Only just a few years ago in main stream America the only Reggae artists that was recognizable was Bob Marley. That was back in the days when I first came here.
Shabba Ranks changed that in a more ways than one. Traditionally American reggae fans were middle class whites. Reggae didn’t only get in the “main stream white audience”, it was now being played in the black American clubs and parties around the country. The big change was now we can turn on a traditionally R&B radio and hear dance hall reggae. Couple years ago in Chicago GCI Radio (huge in R&B) regularly played a daily dance all session. We were always able to tune into the two hour reggae session on WNUR with Mobay-One while cooking rice and peas and chilling on Sunday, but now there were other outlets for reggae. How, and the rest is history. Now you can her reggae all over.
Since Shabba a bunch of other artists have come along and made it even bigger on the charts with their sizzling reggae rhythms… and the American Girls in the clubs… HMN!!! They might well be Jamaicans with American accents because they certainly have all the right dance moves. In places like Columbia, reggae is part of the main stream music alongside Salsa and other Latin music like Reggaeton. I hope some of our traditional Reggae artists are paying attention.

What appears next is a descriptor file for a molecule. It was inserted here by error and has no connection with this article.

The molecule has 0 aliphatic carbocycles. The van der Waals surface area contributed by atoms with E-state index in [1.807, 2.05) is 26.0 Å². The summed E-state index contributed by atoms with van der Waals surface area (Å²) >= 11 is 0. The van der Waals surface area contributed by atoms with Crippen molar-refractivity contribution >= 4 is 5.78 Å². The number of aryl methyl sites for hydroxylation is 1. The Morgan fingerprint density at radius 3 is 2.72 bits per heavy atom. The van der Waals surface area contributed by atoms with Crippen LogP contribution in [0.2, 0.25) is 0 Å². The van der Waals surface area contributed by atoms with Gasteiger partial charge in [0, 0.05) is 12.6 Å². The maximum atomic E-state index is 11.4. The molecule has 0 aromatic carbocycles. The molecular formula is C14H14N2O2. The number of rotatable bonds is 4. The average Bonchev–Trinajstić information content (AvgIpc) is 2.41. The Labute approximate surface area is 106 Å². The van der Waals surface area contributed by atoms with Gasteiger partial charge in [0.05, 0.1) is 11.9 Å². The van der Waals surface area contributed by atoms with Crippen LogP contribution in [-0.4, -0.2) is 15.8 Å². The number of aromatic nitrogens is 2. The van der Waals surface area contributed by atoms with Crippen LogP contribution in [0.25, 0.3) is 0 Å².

Reggae made a huge jump into the Latino culture back in the late nineties through the new reggae dancehall style that until then was very popular mainly in the traditional Jamaican reggae communities. The new reggae dancehall style caught on in a big way in Panama and Puerto Rico. The Latino musicians copied the new reggae dancehall style and spiced it up with some Soca and Salsa and made it their own. Reggae had now morphed into a new Musical Genre called Reggaeton. It then migrated throughout Latin, and North America in 2004 as the new “Spanish Reggae”. The music is now a very dominant sound in the Latin communities throughout the world.